Beijing, China (4E) – The Organization for Economic Cooperation and Development (OECD) said China’s economy will accelerate in 2013 and 2014, weathering the fragile global recovery.
The OECD estimates gross domestic product (GDP) will grow 8.5 per cent in 2013 and 8.9 per cent in 2014, higher than the forecast of the International Monetary Fund (IMF) of 8.2 percent in 2013 and 8.5 per cent in 2014.
The group said that the world’s second-largest economy could benefit from the rising demand for housing and improving business investment, even as export growth continues to stay subdued.
The new leadership under Premier Li Keqiang faces the major challenge to sustain the recovery coming from the weakest economic growth in 13 years while putting curbs on property and consumer prices.
The OECD acknowledges its growth forecast may be too high given the risk from price pressures, especially in the property sector. The group prescribes easing of restrictions on land supply as a measure to prevent strains in the sector.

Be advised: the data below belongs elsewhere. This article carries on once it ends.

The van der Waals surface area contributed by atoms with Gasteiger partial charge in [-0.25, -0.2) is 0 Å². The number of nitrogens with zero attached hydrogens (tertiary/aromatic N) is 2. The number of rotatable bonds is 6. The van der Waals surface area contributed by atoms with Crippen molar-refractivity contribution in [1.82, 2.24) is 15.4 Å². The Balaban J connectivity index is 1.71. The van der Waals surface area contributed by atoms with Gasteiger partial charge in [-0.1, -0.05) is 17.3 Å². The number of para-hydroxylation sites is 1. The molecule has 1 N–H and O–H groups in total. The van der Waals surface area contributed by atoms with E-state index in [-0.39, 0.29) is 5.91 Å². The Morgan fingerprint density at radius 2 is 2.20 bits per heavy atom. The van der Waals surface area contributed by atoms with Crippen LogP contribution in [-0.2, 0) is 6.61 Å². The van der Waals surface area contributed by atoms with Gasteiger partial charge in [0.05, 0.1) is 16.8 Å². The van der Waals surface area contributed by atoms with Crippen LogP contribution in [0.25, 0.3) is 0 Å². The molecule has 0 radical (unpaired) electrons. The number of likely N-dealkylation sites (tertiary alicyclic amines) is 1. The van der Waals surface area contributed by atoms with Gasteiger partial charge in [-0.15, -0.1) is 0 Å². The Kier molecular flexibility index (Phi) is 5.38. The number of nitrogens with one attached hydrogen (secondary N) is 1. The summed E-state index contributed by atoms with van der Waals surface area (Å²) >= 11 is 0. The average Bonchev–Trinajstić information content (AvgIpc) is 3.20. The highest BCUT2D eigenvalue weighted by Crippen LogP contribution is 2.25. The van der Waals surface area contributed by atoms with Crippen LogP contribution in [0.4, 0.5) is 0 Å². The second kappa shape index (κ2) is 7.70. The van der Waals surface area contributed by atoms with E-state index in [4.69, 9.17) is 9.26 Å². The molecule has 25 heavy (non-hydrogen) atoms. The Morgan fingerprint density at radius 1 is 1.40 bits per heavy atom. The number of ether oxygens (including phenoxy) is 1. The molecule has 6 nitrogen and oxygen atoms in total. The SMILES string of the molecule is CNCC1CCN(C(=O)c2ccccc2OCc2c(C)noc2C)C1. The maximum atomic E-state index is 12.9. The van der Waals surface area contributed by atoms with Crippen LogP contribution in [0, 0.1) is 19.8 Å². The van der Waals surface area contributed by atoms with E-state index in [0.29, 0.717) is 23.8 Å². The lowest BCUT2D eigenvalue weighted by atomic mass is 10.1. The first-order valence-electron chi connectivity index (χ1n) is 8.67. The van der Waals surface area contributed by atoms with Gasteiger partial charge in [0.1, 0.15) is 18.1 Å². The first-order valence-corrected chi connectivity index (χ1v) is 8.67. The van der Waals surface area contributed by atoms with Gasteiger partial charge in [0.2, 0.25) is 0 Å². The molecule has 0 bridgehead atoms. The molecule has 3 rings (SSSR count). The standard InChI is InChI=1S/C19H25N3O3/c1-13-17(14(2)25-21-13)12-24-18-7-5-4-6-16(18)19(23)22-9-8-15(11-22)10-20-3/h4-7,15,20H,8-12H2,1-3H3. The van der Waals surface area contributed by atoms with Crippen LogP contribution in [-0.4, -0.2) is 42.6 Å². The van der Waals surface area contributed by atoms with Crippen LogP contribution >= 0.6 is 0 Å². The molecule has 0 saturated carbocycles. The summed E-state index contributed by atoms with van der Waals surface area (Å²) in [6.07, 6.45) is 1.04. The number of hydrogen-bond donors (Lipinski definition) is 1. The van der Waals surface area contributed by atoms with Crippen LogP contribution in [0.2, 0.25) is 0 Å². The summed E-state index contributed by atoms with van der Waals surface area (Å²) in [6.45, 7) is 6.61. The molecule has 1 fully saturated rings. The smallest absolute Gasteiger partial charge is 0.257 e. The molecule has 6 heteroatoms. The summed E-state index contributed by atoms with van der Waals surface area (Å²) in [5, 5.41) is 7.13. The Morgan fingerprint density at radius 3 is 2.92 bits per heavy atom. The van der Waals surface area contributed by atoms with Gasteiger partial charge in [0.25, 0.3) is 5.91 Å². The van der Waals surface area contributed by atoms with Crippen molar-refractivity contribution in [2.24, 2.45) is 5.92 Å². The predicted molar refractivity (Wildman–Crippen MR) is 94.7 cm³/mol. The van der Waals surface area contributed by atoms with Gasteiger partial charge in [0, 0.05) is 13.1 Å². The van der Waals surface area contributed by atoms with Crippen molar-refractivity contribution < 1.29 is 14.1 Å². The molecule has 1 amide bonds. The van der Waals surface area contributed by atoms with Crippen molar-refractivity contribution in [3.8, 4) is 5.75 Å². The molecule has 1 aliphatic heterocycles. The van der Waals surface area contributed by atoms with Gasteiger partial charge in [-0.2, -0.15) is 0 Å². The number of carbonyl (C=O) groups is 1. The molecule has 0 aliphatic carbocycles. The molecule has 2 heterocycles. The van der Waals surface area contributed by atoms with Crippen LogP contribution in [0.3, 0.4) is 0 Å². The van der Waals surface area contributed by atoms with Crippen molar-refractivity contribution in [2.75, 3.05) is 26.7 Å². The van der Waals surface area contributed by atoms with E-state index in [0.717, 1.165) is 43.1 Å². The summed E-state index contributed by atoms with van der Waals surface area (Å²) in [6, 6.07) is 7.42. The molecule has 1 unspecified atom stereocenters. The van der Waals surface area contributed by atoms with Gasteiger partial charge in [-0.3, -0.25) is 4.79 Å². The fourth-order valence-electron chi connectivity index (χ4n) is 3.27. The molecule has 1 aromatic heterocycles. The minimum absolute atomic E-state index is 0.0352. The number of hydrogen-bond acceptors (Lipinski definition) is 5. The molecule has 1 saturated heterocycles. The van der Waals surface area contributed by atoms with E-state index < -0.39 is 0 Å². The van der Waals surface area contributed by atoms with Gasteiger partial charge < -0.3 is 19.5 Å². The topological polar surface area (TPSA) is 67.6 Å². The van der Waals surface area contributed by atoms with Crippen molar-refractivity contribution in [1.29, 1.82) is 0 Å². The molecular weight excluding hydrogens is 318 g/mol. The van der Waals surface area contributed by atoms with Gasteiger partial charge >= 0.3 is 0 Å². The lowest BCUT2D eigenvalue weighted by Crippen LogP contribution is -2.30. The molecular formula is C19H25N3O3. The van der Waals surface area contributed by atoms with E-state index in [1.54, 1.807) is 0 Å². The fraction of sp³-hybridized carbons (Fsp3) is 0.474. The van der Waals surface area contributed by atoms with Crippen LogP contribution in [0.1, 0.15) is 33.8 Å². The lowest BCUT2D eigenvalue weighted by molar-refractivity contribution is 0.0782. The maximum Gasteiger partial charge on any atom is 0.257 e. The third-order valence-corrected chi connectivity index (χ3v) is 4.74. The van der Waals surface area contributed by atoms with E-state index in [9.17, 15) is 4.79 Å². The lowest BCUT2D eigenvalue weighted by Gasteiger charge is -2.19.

China’s GDP rose 7.9 percent in the final three months of 2012, rising for the first time in the last two years. Last year’s full-year growth of 7.8 percent was the slowest since 1999.
The OECD also increased its forecast for inflation, expecting that the consumer price index to climb 2.7 percent in 2013 and 2.9 in 2014, compared to an earlier estimate of 1.5 per ent in 2013 and 1.4 per cent in 2014, which was released in November.
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